5 September 2008

Psychosexual Development Applied





The Burberry Prorsum Spring 2009 collection was awash with clavicle bearing, 'crumpled classics' (click for my original review post), filled with a sense of fragility yet an underlying strength and idea of survival. The clothing was to show the survival of the old, yet interestingly in contrast it was celebrated by the fashion of the young. The droop of these scoop necks, combined with the ultra thin layering began talk of a new 'erogenous zone'.

An erogenous zone is essential a part of the body where there is heightened sensitivity, usually connected to sexual stimulation. This is due to the close proximity of a number of nerves to the surface of the skin, for example the sides of the neck, the lips and the genitalia. There is also the association of a heightened pulse with regards to sexual stimulation, and this is something that plays in with the idea of the erogenous zones. The fact that major blood vessels are close to the surface of the skin in the neck links to this idea. Similarily, the inside of the wrist, where major vessels are located, are also seen in this light. Indeed it is often said that you can tell whether someone likes you and is comfortable around you if they expose the inside of their wrist to you. As such the 'vessel proximity factor', for want of a better phrase, goes some way in explaining why we often spray perfumes on the inside of our wrists and our necks.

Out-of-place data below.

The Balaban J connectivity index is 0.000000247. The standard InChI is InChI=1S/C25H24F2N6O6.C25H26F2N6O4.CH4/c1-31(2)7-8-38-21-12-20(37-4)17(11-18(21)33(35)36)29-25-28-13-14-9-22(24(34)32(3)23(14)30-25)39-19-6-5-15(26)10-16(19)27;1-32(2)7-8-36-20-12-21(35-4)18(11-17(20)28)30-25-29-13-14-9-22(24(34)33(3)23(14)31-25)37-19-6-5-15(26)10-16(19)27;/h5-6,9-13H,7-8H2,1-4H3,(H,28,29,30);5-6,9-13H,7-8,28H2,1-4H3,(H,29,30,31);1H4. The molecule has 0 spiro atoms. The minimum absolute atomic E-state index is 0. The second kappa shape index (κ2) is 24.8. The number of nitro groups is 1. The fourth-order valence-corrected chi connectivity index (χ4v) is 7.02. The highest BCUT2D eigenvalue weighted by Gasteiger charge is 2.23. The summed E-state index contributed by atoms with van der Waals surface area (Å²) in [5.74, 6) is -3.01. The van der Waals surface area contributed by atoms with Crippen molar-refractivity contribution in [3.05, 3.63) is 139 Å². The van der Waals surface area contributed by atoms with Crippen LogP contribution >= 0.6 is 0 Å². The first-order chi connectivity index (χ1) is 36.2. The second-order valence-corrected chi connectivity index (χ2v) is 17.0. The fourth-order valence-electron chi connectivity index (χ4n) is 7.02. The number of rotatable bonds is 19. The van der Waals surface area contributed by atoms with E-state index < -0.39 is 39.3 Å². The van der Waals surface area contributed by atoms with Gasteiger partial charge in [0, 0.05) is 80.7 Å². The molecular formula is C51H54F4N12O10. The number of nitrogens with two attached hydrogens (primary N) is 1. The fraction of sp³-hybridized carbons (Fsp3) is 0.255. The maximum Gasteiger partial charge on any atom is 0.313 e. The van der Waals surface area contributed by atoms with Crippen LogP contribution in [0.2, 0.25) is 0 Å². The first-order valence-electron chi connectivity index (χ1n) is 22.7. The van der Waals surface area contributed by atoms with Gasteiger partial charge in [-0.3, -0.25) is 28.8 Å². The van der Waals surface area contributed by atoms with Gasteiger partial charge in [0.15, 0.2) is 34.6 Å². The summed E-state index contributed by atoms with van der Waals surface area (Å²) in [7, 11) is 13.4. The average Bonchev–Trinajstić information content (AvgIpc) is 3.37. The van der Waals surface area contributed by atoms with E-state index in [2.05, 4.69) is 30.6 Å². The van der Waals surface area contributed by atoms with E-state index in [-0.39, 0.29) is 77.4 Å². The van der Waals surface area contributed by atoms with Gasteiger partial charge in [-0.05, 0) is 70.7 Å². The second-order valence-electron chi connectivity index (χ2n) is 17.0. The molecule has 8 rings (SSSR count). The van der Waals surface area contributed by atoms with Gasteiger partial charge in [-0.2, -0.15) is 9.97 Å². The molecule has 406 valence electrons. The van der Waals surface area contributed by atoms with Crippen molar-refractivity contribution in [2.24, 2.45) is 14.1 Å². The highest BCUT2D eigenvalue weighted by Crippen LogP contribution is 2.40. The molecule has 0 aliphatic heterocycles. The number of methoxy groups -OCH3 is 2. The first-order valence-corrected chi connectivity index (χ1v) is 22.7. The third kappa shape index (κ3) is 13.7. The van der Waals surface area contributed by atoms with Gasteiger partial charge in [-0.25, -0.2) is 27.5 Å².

Although the idea of the erogenous exposed neck is quite new to men's fashion, the idea is oddly enough, something that has intriguied minds since the start of psychoanalysis. The psychoanalytical idea of the fully exposed neck was best portrayed by Man Ray in his 1930 photograph entitled 'Anatomies'.